A Brief History of the Syrian Pound

Issued by the Banque Centrale de Syrie, the official Syrian currency has demanded international attention in recent years for its precipitous loss of value. But where did the Syrian pound come from, and how long has it been around? Read on for an extremely short history of this currency and the tumultuous social and political circumstances that have impacted it.

Before the Syrian Pound

Before the fall of the Ottoman Empire during World War I, Syria’s official currency was the Turkish lira. In fact, it used its neighboring Ottoman country’s currency for roughly 400 years.

Under foreign occupation after WWI, Syria complied with French and British mandates to adopt the Egyptian pound as its official currency. However, the French government soon took both Syria and Lebanon under a new mandate to give Syria its own currency. France ultimately granted a commercial bank, the authority to issue the new Syrian pound.

Syria Adopts the Pound

Under the French government’s direction, the Banque de Syrie (a French affiliate of the Ottoman Bank), sought introduced the Syrian pound in 1919. However, the currency was pegged to the French franc and bore the French name “livre.” The Banque de Syrie introduced notes for 1 and 5 livres as well as lower currency notes for 5, 25, and 50 qirsha. At the time, the Syrian livre has an exchange value of 20 French francs.

In 1920, the Banque de Syrie began releasing 1-qirsh notes as well as notes for and 10, 25, 50, and 100 livres. Between 1920 and 1939, the issuing body of the Syrian livre changed twice: first to the Banque de Syrie et du Grand-Liban and then to the Banque de Syrie et du Liban.

The Syrian Pound’s Evolution

During the height of World War II in 1941, the Syrian livre officially became the Syrian pound. A change in name alone, the currency remained essentially the same.

In fact, the name change was a result of a new occupation of Syria by British military forces, who replaced Syrian currency’s peg to the French franc with a peg to the British pound. At the time, a single British pound was worth just under nine Syrian pounds based on the pre-WWII conversion rate between French and British currency.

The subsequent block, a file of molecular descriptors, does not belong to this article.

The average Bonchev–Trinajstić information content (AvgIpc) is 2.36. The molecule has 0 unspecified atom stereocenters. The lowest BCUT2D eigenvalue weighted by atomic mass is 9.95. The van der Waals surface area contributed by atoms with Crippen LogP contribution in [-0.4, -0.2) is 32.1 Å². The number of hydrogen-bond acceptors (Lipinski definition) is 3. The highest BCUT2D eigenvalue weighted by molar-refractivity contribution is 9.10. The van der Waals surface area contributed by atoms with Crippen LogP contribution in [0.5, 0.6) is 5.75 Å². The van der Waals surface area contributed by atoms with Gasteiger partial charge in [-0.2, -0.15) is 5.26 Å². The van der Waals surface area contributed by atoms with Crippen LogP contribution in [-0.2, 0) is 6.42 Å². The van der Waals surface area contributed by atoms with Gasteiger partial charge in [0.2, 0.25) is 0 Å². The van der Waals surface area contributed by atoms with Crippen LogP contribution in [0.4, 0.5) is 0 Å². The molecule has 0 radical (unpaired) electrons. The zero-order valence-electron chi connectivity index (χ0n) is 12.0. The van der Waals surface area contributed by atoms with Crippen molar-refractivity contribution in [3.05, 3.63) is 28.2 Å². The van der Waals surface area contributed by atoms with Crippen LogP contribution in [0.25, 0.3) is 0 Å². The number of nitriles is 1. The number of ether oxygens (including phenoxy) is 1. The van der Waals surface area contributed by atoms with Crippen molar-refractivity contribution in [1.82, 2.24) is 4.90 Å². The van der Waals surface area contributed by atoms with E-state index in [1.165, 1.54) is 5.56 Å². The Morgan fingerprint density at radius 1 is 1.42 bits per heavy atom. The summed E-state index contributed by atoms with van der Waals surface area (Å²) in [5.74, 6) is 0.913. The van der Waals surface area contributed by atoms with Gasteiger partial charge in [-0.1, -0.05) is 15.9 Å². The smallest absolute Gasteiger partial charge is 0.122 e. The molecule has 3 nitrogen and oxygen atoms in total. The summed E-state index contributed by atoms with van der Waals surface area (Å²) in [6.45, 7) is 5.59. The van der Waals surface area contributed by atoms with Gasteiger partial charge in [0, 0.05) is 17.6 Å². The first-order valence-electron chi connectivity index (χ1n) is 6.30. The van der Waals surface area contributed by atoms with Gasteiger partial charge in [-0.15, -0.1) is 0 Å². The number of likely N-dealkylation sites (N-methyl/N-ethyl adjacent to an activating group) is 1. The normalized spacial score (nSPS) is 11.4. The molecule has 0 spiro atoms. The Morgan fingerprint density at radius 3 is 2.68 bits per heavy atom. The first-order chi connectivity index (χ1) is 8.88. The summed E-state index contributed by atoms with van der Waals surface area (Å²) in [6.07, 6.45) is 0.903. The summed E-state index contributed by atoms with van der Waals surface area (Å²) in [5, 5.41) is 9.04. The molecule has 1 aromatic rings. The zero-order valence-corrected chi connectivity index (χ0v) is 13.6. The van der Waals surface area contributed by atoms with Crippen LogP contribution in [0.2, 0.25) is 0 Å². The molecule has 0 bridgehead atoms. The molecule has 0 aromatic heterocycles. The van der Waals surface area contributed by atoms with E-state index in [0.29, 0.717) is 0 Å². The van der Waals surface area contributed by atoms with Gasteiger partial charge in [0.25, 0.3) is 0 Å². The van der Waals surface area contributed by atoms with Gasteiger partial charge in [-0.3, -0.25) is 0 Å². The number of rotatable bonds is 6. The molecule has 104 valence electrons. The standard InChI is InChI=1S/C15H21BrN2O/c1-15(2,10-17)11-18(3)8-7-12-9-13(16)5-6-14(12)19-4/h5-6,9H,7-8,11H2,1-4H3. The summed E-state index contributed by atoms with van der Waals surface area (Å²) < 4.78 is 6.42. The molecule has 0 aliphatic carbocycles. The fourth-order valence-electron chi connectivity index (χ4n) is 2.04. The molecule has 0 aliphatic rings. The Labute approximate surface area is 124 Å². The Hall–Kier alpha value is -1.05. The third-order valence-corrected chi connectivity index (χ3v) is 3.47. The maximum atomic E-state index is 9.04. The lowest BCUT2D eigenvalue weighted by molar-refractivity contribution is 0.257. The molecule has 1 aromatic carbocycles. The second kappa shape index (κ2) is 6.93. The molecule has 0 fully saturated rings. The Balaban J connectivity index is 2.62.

The Syrian pound would return to French valuation again before it became pegged to the US dollar in 1947 at a value of roughly 2.2 Syrian pounds to one US dollar. Compared to the rocky road it would face in later decades, the Syrian pound remained remarkably stable from 1947 to 1961, maintaining the same US dollar exchange rate.

The Banque Centrale de Syrie began issuing the Syrian pound in 1957. In 1958, it replaced the French language on all Syrian banknotes with English. It also issued a progressively higher series of bill denominations that culminated with the printing of 1000-pound notes in 1998.

Modern Times Bring Modern Problems for the Syrian Pound

Since the start of Syrian civil war in 2011, international exchange rates for the Syrian pound have deteriorated significantly. One US dollar was worth approximately 47 Syrian pounds in March of 2011. By July of 2017, that exchange rate had fallen to 1 to 515.

Catastrophic sociopolitical events such as the violent Lebanese protests of 2019 have only made matters worse for the Syrian pound. The November Lebanese protests precipitated a 30% drop in currency value, and by January of 2020, the black-market value of the Syrian pound dropped as low as 1,000 to a single US dollar.

Then the COVID-19 pandemic hit Syria and the rest of the world, dropping the Syrian pound into a veritable freefall. By March of 2021, the currency hit a record low on the black market, bringing just one US dollar for 4,000 Syrian pounds.

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